Defense

August 2, 2012

Iron Dome System demonstrates U.S-Israeli partnership

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by Jim Garamone
American Forces Press Service

U.S. Defense Secretary Leon E. Panetta and Israeli Defense Minister Ehud Barak brief the press at an Iron Dome anti-missile site in Ashkelon, Israel, Aug. 1, 2012. Panetta is on a five-day trip to the region to meet with leaders in Tunisia, Egypt, Israel and Jordan.

ASHKELON, Israel – After passing through an orchard of fruit-laden apple trees and passing fields of corn and vegetables, it’s jarring to come across a rocket launcher.

But that’s the scene near this southern Israeli city.

Defense Secretary Leon E. Panetta and Israeli Defense Minister Ehud Barak visited with Israeli air force personnel protecting Ashkelon from terrorist attacks. The city is less than 10 miles away from Gaza, and terrorists there have launched hundreds of missiles and mortar rounds into Israel.

The rocket launcher, radar and battle management and control module in this pasture are part of the Iron Dome network designed to track and shoot down missiles fired at Israeli cities.

This is a country constantly on its guard, even as regular workaday life continues. About 200 meters from the battery are apartment buildings with wash hanging off the balconies and a beautifully appointed playground. Farmers work in the fields, and cars whiz by on the Israeli version of an interstate. These are targets for the terrorists who use Gaza as a launching point.

The system has shot down scores of missiles that would have killed Israeli citizens since it was fielded in April 2011. During a joint news conference with Barak at the battery, Panetta said Iron Dome “has been a game changer for Israel’s security. It has saved Israeli lives.” Barak said it has a more than 80 percent success rate.

The battery also is a concrete example of how the U.S.-Israeli defense partnership works. The Israelis developed Iron Dome, and the United States has committed more than $205 million to fielding the system. Last week, President Barack Obama signed a law providing another $70 million to field more batteries this fiscal year. Panetta said his goal is to ensure Israel has the funding it needs in coming fiscal years to complete fielding the system.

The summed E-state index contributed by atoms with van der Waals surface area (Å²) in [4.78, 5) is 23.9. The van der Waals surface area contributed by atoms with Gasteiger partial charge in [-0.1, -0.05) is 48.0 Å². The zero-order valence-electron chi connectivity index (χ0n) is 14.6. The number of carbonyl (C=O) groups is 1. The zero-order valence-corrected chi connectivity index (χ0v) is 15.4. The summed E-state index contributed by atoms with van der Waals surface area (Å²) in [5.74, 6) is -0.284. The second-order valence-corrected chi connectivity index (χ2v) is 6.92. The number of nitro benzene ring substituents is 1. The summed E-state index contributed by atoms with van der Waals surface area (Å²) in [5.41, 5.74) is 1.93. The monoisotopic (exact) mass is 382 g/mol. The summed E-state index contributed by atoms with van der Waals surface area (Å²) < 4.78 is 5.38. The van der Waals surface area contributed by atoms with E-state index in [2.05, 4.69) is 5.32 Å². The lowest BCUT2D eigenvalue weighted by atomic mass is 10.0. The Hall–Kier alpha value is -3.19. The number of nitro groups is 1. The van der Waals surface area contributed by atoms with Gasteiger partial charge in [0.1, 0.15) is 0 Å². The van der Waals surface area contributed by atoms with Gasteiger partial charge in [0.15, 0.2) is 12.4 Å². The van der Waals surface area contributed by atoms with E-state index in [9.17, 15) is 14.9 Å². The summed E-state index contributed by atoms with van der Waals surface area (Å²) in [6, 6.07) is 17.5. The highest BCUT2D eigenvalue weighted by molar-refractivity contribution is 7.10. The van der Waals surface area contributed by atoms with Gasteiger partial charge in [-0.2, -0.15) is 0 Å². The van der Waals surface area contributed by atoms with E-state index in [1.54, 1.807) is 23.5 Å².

But the defense relationship is more than just one system. Panetta said the defense relationship – based on shared values and goals – “is stronger than it has ever been before.”

The partnership between the two nations is more important today because of the security challenges arising from the region, the secretary said. Syria, Iran and the threats of terrorism and nuclear and missile proliferation are just some of the challenges facing the region and the world.

“Our ties with the United States have expanded in a range of areas including intelligence, high-tech and securing the qualitative military edge of Israel,” the Israeli defense minister said. “The defense relationship underpins greater and wider cooperation between the two countries.”

Another example of the U.S. commitment to Israel is Israel’s involvement in the joint strike fighter program, the secretary said.

“Israel is the only country in the Middle East participating in this program,” Panetta said. “This will ensure Israel’s air superiority for years to come.”




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